Although not a primary research hypotheses, we did perform secondary analyses to better understand the reactive loading of the joint and determine if increasing the load from 20% to 40% to 60% BW would cause greater amounts of knee flexion excursion, time to peak load, and resultant loading rates during the weight acceptance process in our experimental model. Previously using the same experimental model, a 10° increase in knee flexion excursion has been documented to underestimate ATT by approximately 0.5 mm.(Shultz et al., 2006) Analysis of the current data revealed statistically greater (P≤0.001) knee flexion excursion, time to peak load, and loading rates as loading increased (Table 2). Given the small amount of knee flexion excursion that occurred, it is unlikely that the 2–3° total difference between loading conditions impacted the observed ATT differences. Although we found that muscle onset times decreased in response to increasing load (table1), the corresponding increase in time to peak load as loading magnitude increased is suggestive that participants took a longer time to generate adequate muscular forces to control the load as instructed. This in turn may have resulted in the 2–3° increase in knee flexion excursion across loading conditions. As increased loading rates have been suggested to be indicative of increased stress application to the limbs during a short time,(Hargrave et al., 2003) the observed increase in loading rates provides further support that that the observed increase in ATT was a function of the load applied to the lower extremity and not a function of the observed differences in sagittal plane rotations across loading conditions.
As would be expected to control increasing axial load during weight bearing, there was a corresponding increase in both quadriceps and hamstrings activation. However, this increased activation did not result in increased restraint of ATT. It has been reported that quadriceps muscle force alone induces substantial ATT with the knee near full extension (less than 30° knee flexion), resulting in strains in anterior cruciate ligament (ACL) in vitro.(Pandy and Shelburne, 1997, Torzilli et al., 1994) Further, the addition of hamstring muscle force has been shown to significantly reduce ATT and ACL strain (Draganich and Vahey, 1990, Li et al., 1999, More et al., 1993). Given the reactive nature of our task, it is unlikely that the observed increases in ATT as load increased were solely a function of our findings of more rapid onset of muscle activation and increased muscle activation amplitude as load increased. Additionally within each load, muscle onset timing and muscle activation amplitude were not significantly correlated to ATT. Thus other mechanical factors may likely be responsible for increased ATT with increased axial load.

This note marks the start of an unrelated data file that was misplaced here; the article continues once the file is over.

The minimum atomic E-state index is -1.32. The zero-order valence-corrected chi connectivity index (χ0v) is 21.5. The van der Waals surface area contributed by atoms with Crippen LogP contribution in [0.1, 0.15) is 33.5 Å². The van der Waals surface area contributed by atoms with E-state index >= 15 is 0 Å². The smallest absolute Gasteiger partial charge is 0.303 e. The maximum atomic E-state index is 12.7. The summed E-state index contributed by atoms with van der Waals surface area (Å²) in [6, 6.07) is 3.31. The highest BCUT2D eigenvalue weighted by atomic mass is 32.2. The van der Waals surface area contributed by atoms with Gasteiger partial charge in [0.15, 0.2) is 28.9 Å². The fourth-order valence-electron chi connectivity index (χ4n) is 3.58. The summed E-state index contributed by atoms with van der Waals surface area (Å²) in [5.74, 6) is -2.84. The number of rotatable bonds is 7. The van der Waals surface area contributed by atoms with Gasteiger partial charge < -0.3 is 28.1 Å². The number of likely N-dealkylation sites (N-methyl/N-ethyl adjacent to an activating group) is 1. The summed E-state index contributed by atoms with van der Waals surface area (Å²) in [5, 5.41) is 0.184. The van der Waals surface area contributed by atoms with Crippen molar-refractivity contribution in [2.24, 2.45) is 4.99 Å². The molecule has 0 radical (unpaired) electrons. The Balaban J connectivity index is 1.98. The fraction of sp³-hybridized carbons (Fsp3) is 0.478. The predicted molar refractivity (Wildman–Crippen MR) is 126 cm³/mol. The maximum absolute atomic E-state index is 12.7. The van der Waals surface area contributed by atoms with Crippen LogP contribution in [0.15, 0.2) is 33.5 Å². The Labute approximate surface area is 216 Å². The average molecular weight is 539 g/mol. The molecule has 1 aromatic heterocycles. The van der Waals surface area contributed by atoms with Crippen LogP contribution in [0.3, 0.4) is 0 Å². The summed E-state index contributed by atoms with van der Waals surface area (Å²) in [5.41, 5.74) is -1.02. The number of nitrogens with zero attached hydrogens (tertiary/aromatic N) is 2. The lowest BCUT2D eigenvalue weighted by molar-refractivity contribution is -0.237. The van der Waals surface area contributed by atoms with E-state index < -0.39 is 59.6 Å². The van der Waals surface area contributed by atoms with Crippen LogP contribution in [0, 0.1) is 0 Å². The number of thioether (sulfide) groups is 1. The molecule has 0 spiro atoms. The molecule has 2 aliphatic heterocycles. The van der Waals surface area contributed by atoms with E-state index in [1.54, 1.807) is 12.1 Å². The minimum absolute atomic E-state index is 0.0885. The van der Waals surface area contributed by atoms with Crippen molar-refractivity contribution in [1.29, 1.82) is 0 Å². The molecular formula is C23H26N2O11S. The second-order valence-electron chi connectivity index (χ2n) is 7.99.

One mechanical factor that may cause ATT is tibial slope geometry‥ For example, in cadaveric knees it has been noted that an increase in the anterior to posterior inferior tibial slope along with axial compression resulted in greater ATT.(Giffin et al., 2004) Further, it has been documented that increased posterior tibial slope is associated with an increase risk of ACL injury.(Brandon et al., 2006) Taken together it appears that posterior tibial slope geometry and magnitude of applied axial load may be contributing factors to ATT. However the current study did not perform MRI imaging to ascertain posterior tibial slope.